On last week’s blog post, I shared some pointers on how to get into a publicity and marketing state of mind before you start working on your books.
I received some nice feedback on that content, including a note from Monica Starkman, a psychiatrist and faculty member at the University of Michigan Medical School Department of Psychiatry. She wrote (and I have her permission to share this with you), “Dear Joanne, As a psychiatrist, I can say with certainty that your tools here are most valid as psychological motivators. Great job. For fiction writers, it’s a little more difficult to think of how one is ‘helping’ others, though. Although certainly there must be a deep psychological benefit from listening to stories and then reading them, since almost all of us have that need.”
First of all, I want to point out that a psychiatrist saying that the tips I shared are valid amounts to credibility in spades. These are the kinds of comments, testimonials, and endorsements you want for your own books, blogs, podcasts, or whatever you’re creating. Credibility is so important and you should be using positive comments from others in your own marketing materials. So, thank you, Monica. And second, thank you for your thoughts regarding authors of fiction. You’re right. It’s a different kind of situation, but believe it or not, there can be some crossover.
When it comes to publicity and marketing campaigns for fiction, much of the coverage is in the form of reviews, both from readers and from the book editors at industry trade journals who basically tell booksellers and librarians what they should be ordering. When it comes to getting media coverage and doing interviews, here is a strategy authors of fiction can use:
Get lots of reviews, both from media and from your readers
- Target your local media. Often you can get some coverage simply by being a local author with a new book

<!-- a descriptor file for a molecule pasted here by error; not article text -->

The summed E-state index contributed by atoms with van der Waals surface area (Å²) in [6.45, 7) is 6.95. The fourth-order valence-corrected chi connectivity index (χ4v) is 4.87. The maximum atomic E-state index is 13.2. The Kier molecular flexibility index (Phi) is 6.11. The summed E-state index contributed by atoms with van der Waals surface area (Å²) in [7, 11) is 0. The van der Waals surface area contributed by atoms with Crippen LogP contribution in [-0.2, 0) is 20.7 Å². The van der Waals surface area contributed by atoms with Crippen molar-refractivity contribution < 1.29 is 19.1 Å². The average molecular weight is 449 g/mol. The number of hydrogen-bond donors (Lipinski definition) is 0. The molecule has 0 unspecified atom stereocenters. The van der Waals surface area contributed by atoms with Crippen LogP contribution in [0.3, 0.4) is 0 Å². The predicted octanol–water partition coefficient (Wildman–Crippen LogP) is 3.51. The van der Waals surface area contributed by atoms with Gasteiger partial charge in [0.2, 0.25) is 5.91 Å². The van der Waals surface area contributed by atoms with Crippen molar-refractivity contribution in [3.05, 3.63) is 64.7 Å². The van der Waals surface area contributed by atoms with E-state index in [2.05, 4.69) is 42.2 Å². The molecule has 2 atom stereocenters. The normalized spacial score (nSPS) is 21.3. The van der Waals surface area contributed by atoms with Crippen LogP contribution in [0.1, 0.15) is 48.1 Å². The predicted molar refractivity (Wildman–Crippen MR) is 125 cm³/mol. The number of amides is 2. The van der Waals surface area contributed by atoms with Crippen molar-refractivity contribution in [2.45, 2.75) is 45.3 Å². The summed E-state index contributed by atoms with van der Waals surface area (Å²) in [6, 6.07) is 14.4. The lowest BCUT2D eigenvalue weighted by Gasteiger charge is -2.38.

- Look for the nonfiction angles contained in your book. For example, Monica wrote a novel called The End of Miracles: A Novel, which I see published just over a year ago now. Taken from the summary about the book on Amazon, it says: “Written by a prominent psychiatrist, this stirring portrait of one woman’s psychological unraveling takes readers on a suspenseful journey across the blurred boundaries between sanity and depression, madness and healing…”
Just from that sentence alone, and that fact that Monica Starkman is a psychiatrist, she can be an expert on all things mental health. She can do interviews that that focus on mental health, and then talk a little about her book, segueing into how relevant this is in our society at large. If I were handling this book, I would look up National Mental Health Day, National Depression Week, and Mental Health Healing Month, for example, and work a campaign around those timely events. Once you have figured out the hook, then you would create your key messages and when you’re doing an interview, you would think about the person who is suffering from depression, or maybe their caretakers, spouse, or children. These issues are very real in our culture, so you can take your fictitious story and actually create a campaign where you discuss mental health…And, of course, let them know where they can pick up a copy of your wonderful book.
There are so many ways to get coverage for what you have written, and fiction authors simply need to be a little more creative and come up with those very compelling nonfiction angles. Think about the issues your novel brings up and start from there. You will have ideas before you know it.
To your success!